What to See - Where to Walk
Visitor in Athens? Are you into art, history, culture, food or parties, you can find it all. Athens is highly walkable making it easy to explore its sightseeing. Get the Acropolis combo ticket (€30), which permits entry to the Acropolis and six other sites within five days and keep walking….
Athens, one of the older cities in the world has many monuments to show, but the highlight is Acropolis with the masterpieces of 5th century BC, the golden age of Pericles. The greatest and finest sanctuary of ancient Athens, dedicated primarily to its patron, the goddess Athena, dominates the center of the modern city from the rocky crag known as the Acropolis. The most important buildings visible on the Acropolis today – the Parthenon, the Erechthion, the Temple of Athena Nike, the Propylaea, were erected under the supervision of the greatest architects, sculptors and artists of their time. They were built in the 2nd half of 5th century by Athenians and foreigners workers, who worked on this project, receiving a salary of one drachma a day.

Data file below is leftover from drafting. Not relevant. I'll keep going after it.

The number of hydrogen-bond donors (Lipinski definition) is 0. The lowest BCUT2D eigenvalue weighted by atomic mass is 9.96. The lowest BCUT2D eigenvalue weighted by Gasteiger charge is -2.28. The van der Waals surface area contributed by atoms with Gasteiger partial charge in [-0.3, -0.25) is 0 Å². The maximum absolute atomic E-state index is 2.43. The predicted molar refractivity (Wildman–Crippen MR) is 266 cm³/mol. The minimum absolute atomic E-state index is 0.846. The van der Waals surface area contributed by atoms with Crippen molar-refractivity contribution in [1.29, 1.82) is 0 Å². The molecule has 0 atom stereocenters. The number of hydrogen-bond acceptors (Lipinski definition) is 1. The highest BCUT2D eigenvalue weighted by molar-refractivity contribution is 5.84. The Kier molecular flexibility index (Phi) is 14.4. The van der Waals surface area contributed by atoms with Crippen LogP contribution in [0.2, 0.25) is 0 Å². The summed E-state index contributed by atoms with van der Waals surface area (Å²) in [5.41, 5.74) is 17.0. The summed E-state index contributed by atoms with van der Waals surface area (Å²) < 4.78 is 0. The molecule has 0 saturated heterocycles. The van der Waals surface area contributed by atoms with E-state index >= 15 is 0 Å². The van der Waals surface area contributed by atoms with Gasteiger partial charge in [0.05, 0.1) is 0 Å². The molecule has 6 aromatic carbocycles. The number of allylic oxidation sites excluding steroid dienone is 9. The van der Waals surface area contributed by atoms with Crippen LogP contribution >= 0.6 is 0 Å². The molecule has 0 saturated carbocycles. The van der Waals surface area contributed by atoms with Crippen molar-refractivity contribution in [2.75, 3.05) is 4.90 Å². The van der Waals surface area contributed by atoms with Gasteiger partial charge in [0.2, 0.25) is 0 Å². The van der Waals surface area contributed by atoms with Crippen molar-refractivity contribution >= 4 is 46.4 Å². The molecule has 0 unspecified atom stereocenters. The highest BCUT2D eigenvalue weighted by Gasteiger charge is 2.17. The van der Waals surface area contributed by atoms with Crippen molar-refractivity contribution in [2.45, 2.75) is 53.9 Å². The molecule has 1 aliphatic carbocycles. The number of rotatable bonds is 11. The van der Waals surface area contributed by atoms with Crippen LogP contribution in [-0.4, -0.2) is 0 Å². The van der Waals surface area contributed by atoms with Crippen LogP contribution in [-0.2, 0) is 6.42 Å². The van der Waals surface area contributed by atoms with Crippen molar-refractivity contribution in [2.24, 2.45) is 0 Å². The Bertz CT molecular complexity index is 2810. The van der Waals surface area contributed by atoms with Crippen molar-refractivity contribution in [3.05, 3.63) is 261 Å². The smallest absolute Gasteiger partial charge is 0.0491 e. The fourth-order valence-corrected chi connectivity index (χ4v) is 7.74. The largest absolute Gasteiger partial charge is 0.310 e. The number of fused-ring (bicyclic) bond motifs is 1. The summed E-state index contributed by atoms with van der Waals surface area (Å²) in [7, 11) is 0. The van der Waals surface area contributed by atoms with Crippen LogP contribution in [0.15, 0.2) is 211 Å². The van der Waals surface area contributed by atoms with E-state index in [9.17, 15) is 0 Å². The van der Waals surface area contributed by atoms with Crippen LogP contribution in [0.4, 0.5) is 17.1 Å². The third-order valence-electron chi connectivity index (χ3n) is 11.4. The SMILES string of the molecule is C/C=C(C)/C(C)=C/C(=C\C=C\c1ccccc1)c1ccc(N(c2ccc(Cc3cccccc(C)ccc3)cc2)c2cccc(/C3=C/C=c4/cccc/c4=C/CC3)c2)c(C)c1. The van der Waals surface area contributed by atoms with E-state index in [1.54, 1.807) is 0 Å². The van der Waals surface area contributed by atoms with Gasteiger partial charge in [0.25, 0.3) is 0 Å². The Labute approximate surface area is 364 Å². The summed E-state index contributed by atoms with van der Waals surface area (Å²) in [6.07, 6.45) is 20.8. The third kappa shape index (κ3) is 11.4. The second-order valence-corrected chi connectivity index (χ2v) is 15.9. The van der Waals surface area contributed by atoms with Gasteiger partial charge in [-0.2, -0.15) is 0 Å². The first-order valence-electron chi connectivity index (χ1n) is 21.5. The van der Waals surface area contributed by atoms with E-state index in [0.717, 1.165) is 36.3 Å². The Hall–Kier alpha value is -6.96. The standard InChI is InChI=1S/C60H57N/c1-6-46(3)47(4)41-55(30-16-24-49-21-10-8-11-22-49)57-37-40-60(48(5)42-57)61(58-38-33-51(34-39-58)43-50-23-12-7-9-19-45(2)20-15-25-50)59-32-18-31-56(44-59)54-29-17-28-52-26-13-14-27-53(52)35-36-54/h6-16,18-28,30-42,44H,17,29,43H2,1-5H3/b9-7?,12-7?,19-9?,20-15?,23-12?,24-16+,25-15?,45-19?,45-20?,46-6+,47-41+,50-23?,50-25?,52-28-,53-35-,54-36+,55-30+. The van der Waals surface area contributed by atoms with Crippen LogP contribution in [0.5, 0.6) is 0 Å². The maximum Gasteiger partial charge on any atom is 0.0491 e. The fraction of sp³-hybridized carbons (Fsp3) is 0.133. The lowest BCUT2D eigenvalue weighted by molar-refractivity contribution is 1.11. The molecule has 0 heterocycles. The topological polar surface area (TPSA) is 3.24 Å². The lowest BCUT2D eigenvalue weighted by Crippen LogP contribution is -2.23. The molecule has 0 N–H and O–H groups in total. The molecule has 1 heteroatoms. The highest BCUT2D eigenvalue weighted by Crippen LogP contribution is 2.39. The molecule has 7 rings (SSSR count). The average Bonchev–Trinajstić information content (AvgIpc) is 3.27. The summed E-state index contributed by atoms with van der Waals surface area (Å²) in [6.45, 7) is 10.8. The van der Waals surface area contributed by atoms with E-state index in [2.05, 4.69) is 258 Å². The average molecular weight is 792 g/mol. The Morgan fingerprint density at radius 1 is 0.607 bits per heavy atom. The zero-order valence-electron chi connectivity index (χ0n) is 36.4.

The Parthenon, dedicated by the Athenians to Athena Parthenos, the patron of their city, is the most magnificent creation of Athenian democracy at the height of its power. It is also the finest monument on the Acropolis in terms of both conception and execution. The Periklean Parthenon was designed by architects Iktinos and Kallikrates, while the sculptor Pheidias supervised the entire building program and conceived the temple’s sculptural decoration and chryselephantine statue of Athena. The temple has 8 Doric columns in each of short sides and 17 columns in the long ones.